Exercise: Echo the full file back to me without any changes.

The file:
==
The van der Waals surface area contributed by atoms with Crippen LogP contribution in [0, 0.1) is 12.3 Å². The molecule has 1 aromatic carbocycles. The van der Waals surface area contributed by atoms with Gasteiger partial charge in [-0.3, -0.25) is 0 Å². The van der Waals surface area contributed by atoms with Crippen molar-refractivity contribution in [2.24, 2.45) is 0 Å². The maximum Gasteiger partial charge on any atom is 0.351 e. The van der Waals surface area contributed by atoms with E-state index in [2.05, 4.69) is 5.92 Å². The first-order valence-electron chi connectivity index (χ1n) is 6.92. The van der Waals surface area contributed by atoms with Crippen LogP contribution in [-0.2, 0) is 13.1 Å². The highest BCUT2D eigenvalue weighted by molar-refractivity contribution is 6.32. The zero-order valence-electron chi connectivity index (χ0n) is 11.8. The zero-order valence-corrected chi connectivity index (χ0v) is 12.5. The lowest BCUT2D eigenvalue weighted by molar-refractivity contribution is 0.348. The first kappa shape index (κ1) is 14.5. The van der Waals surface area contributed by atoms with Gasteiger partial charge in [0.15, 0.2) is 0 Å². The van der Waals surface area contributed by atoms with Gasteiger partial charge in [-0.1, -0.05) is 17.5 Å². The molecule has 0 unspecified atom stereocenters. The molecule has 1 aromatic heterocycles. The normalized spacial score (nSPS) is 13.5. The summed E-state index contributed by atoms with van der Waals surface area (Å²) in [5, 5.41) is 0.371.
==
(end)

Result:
The van der Waals surface area contributed by atoms with Crippen LogP contribution in [0, 0.1) is 12.3 Å². The molecule has 1 aromatic carbocycles. The van der Waals surface area contributed by atoms with Gasteiger partial charge in [-0.3, -0.25) is 0 Å². The van der Waals surface area contributed by atoms with Crippen molar-refractivity contribution in [2.24, 2.45) is 0 Å². The maximum Gasteiger partial charge on any atom is 0.351 e. The van der Waals surface area contributed by atoms with E-state index in [2.05, 4.69) is 5.92 Å². The first-order valence-electron chi connectivity index (χ1n) is 6.92. The van der Waals surface area contributed by atoms with Crippen LogP contribution in [-0.2, 0) is 13.1 Å². The highest BCUT2D eigenvalue weighted by molar-refractivity contribution is 6.32. The zero-order valence-electron chi connectivity index (χ0n) is 11.8. The zero-order valence-corrected chi connectivity index (χ0v) is 12.5. The lowest BCUT2D eigenvalue weighted by molar-refractivity contribution is 0.348. The first kappa shape index (κ1) is 14.5. The van der Waals surface area contributed by atoms with Gasteiger partial charge in [0.15, 0.2) is 0 Å². The van der Waals surface area contributed by atoms with Gasteiger partial charge in [-0.1, -0.05) is 17.5 Å². The molecule has 0 unspecified atom stereocenters. The molecule has 1 aromatic heterocycles. The normalized spacial score (nSPS) is 13.5. The summed E-state index contributed by atoms with van der Waals surface area (Å²) in [5, 5.41) is 0.371.